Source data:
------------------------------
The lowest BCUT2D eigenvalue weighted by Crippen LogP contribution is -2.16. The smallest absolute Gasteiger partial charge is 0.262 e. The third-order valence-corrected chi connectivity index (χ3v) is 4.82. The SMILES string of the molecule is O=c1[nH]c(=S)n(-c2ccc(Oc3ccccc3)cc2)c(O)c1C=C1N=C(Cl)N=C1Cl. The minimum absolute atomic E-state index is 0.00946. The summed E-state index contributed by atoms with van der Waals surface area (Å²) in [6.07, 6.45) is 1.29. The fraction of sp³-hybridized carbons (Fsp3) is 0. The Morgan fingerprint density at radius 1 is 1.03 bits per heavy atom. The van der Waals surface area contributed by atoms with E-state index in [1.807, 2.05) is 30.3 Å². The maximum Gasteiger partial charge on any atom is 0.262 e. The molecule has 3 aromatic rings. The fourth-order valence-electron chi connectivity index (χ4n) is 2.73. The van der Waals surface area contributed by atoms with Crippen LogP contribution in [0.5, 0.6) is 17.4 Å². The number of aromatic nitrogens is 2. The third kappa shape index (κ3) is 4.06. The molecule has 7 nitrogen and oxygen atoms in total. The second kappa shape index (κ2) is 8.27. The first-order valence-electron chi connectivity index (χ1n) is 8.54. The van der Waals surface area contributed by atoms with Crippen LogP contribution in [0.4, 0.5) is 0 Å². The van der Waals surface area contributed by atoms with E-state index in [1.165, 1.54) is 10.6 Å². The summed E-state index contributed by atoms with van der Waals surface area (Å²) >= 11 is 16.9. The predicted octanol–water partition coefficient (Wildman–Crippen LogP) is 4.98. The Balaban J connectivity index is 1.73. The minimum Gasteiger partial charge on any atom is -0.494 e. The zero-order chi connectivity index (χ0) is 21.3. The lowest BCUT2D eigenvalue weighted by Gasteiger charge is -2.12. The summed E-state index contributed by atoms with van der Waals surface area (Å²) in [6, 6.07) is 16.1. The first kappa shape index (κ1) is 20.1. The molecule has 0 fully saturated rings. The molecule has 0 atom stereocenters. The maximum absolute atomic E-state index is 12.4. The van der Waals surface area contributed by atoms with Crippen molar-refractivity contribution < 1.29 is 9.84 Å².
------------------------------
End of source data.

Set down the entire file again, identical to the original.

The lowest BCUT2D eigenvalue weighted by Crippen LogP contribution is -2.16. The smallest absolute Gasteiger partial charge is 0.262 e. The third-order valence-corrected chi connectivity index (χ3v) is 4.82. The SMILES string of the molecule is O=c1[nH]c(=S)n(-c2ccc(Oc3ccccc3)cc2)c(O)c1C=C1N=C(Cl)N=C1Cl. The minimum absolute atomic E-state index is 0.00946. The summed E-state index contributed by atoms with van der Waals surface area (Å²) in [6.07, 6.45) is 1.29. The fraction of sp³-hybridized carbons (Fsp3) is 0. The Morgan fingerprint density at radius 1 is 1.03 bits per heavy atom. The van der Waals surface area contributed by atoms with E-state index in [1.807, 2.05) is 30.3 Å². The maximum Gasteiger partial charge on any atom is 0.262 e. The molecule has 3 aromatic rings. The fourth-order valence-electron chi connectivity index (χ4n) is 2.73. The van der Waals surface area contributed by atoms with Crippen LogP contribution in [0.5, 0.6) is 17.4 Å². The number of aromatic nitrogens is 2. The third kappa shape index (κ3) is 4.06. The molecule has 7 nitrogen and oxygen atoms in total. The second kappa shape index (κ2) is 8.27. The first-order valence-electron chi connectivity index (χ1n) is 8.54. The van der Waals surface area contributed by atoms with Crippen LogP contribution in [0.4, 0.5) is 0 Å². The van der Waals surface area contributed by atoms with E-state index in [1.165, 1.54) is 10.6 Å². The summed E-state index contributed by atoms with van der Waals surface area (Å²) >= 11 is 16.9. The predicted octanol–water partition coefficient (Wildman–Crippen LogP) is 4.98. The Balaban J connectivity index is 1.73. The minimum Gasteiger partial charge on any atom is -0.494 e. The zero-order chi connectivity index (χ0) is 21.3. The lowest BCUT2D eigenvalue weighted by Gasteiger charge is -2.12. The summed E-state index contributed by atoms with van der Waals surface area (Å²) in [6, 6.07) is 16.1. The first kappa shape index (κ1) is 20.1. The molecule has 0 fully saturated rings. The molecule has 0 atom stereocenters. The maximum absolute atomic E-state index is 12.4. The van der Waals surface area contributed by atoms with Crippen molar-refractivity contribution < 1.29 is 9.84 Å².